Heart Rate Variability (HRV)
Do you know your heart beat does not always keep a steady rhythm?
Heart Rate Variability (HRV) is the variation in time / interval between each heartbeat.
Your heart doesn't keep a steady beat like a metronome. Actually, variation in heart beat is normal and healthy. HRV data can be used to measure physical indicators such as stress, body battery, maximum oxygen consumption (VO2 max) and lactate threshold. Devices equipped with Garmin's optical heart rate technology can also use HRV to assess your sleep quality.
To understanding how Garmin use HRV to provide accurate health information to users, the key is to know why our heart rate changes in different circumstances.
The heart is controlled by the autonomic nervous system (ANS), which governs bodily functions not under conscious control. The ANS has two major parts: the sympathetic nervous system and the parasympathetic nervous system. When you experience stress, the sympathetic nervous system becomes active. It sets the ANS in a state of alertness. Conversely, the parasympathetic nervous system operates when the body is at rest and free of danger, humming away in a more relaxed fashion. That means that when the sympathetic nervous system is engaged, your heart rate will usually increase and it will beat to a more consistent tempo. This corresponds to a decrease in heart rate variability.
By contrast, when the parasympathetic nervous system is active, your heart rate slows down. When your body physical needs have been met, your heart doesn't need to beat as frequently, and each beat is less regular and distinct than when under stressful conditions. In other words, your heart rate variabilty has increased. Because of this connection, measuring HRV is an ideal way to track the interplay between the two parts of your autonomic nervous system and assess your body's stress levels. Higher HRV signifies lower stress.
How does Garmin detect heart rate?
By wearing a device equipped with Garmin Elevate optical heart rate, you can continually track your heart rate 24 hours a day. The device senses and displays your heart rate instantly in real time, and by using the Garmin Connect app you can view longer term data to identify trends and better understand your health.
Automatic Maximum Heart Rate Detection
Compatible Garmin devices can automatically update your maximum heart rate using your performance data. If a heart rate higher than your currently set maximum is identified and passes a reliability threshold, your personal maximum heart rate is updated on the device or in the Garmin Connect app.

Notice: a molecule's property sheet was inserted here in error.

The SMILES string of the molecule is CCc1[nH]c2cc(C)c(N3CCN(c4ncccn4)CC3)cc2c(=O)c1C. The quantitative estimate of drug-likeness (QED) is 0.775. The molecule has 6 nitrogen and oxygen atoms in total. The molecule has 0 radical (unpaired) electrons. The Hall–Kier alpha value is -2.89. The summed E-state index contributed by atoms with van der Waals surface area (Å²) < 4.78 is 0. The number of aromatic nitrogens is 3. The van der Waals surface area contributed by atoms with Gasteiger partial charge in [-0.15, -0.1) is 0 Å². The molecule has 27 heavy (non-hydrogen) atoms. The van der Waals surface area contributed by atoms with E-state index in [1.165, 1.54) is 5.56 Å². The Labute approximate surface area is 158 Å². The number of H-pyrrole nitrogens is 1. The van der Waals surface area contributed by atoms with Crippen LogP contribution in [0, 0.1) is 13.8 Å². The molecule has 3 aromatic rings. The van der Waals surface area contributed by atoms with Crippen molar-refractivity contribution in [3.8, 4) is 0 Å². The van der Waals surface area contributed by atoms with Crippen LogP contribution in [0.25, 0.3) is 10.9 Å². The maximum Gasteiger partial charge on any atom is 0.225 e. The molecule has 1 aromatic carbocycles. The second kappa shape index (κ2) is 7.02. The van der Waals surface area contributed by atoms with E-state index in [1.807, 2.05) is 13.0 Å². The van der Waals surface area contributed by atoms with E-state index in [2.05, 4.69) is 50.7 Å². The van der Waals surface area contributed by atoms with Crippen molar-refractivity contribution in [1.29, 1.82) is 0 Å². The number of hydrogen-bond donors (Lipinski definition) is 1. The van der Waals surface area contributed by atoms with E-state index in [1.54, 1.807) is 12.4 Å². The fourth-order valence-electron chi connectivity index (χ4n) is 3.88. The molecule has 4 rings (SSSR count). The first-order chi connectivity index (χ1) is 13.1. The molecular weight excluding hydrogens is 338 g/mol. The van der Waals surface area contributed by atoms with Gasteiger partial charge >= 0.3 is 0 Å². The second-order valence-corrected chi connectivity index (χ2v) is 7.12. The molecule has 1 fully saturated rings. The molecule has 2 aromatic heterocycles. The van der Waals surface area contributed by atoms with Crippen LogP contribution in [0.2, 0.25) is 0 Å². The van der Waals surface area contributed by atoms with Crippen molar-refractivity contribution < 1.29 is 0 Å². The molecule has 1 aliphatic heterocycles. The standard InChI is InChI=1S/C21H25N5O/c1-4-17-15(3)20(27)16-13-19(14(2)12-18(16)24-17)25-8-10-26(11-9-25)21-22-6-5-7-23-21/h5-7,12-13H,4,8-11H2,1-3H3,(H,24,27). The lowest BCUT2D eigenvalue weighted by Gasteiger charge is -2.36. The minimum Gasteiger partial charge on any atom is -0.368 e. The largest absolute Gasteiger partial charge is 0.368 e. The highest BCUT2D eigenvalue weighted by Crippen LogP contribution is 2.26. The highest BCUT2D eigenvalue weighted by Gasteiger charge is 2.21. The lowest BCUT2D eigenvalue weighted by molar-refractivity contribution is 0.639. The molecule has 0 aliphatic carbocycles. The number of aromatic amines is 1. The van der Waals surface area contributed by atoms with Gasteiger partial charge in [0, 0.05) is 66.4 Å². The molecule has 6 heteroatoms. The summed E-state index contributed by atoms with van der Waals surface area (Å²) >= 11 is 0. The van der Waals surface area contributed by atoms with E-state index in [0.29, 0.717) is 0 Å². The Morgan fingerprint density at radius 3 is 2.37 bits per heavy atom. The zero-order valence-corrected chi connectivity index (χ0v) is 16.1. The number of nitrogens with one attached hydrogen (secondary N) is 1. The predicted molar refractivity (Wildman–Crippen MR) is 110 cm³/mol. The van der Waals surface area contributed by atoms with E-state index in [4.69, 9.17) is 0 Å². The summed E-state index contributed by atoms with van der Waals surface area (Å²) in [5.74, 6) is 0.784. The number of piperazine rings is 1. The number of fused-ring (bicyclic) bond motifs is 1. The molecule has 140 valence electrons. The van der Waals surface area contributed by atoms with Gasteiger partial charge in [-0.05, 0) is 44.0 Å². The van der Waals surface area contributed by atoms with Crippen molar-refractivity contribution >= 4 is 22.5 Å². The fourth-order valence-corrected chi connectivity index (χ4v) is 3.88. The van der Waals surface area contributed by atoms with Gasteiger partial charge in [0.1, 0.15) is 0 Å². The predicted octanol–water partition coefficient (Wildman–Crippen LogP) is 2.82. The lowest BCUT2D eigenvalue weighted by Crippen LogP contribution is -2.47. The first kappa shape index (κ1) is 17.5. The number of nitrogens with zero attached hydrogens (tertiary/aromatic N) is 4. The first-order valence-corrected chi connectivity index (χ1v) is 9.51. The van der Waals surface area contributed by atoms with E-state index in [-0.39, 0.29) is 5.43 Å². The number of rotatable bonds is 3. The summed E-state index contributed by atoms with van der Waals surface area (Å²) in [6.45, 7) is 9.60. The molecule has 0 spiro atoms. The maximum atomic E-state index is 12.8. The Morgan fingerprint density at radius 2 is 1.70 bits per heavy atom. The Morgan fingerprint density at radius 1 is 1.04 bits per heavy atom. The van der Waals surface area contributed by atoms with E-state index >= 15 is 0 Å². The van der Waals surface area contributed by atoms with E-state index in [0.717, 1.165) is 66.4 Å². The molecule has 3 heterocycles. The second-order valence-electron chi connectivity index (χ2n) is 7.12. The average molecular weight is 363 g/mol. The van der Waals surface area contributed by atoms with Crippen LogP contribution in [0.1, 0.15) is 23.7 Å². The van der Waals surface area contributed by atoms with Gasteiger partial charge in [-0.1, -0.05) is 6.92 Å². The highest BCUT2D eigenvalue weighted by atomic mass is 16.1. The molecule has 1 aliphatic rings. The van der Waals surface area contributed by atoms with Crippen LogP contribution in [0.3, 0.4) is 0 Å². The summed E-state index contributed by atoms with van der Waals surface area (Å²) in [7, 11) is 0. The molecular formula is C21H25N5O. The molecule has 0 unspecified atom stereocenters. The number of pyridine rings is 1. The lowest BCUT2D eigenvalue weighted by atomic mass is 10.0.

This feature can be turned on or off in the Physiological Metrics -> Auto Detection menu of the device.
Heart Rate Zones
Heart rate zones are an easy way to see and guide the intensity of your efforts during an activity.
Personalizing your heart rate zones set the stage for improving the effectiveness of your workouts over time. Avoid overdoing it in your recovery sessions, dial in better endurance training, and instantly see when it’s time to pick up the pace for a more stimulating workout.
With compatible Garmin devices, you can customize activity-specific heart rate zones for running, cycling and swimming. These can be used in addition to the zones you configure for your general activity profile.
Using Heart Rate Zones
Heart rate zones offer insight into the current intensity of your performance. To anticipate the fitness or performance benefits of a workout, you should consider the combination of intensity, duration, recovery and repetition. This is true for specific workouts and within the broader picture of your training plan.
Heart rate zones remove the guesswork from the intensity element of that formula.
By focusing different workouts in different zones, you can create a well-rounded training regimen that helps you gain strength, endurance, power and other benefits. In general, the lower zones are best for warmup and recovery, while the higher zones lead to improvements.
The following are descriptions of our default heart rate zones. The zones may not match these descriptions if you customize them for different training purposes.
Zone 1 (Warmup): 50–60% of Max HR
Training in zone 1 feels like a relaxed, easy pace with rhythmic breathing. It improves your heart’s abilities to pump blood and your muscles’ ability to use oxygen. Brisk walking is a typical zone 1 exercise.
Zone 2 (Easy): 60–70% of Max HR
Training in zone 2 is at a comfortable pace, where you’re breathing more deeply but can still hold a conversation. It’s good for recovery and basic cardiovascular training. Light jogging typically falls into zone 2.
Zone 3 (Aerobic): 70–80% of Max HR
Zone 3 training is done at a moderate pace, where it’s more difficult to hold a conversation. This strengthens your lungs and heart for more endurance. Easy running is done in zone 3.
Zone 4 (Threshold): 80–90% of Max HR
In zone 4, you are moving at a fast, almost uncomfortable pace with forceful breathing. It improves anaerobic capacity and lactate threshold. Fast runs fall into zone 4.
Zone 5 (Maximum): 90–100% of Max HR
When you reach zone 5, you typically are at a sprint pace that is difficult to sustain for long. Breathing is labored. Zone 5 training builds power as well as anaerobic and muscular endurance.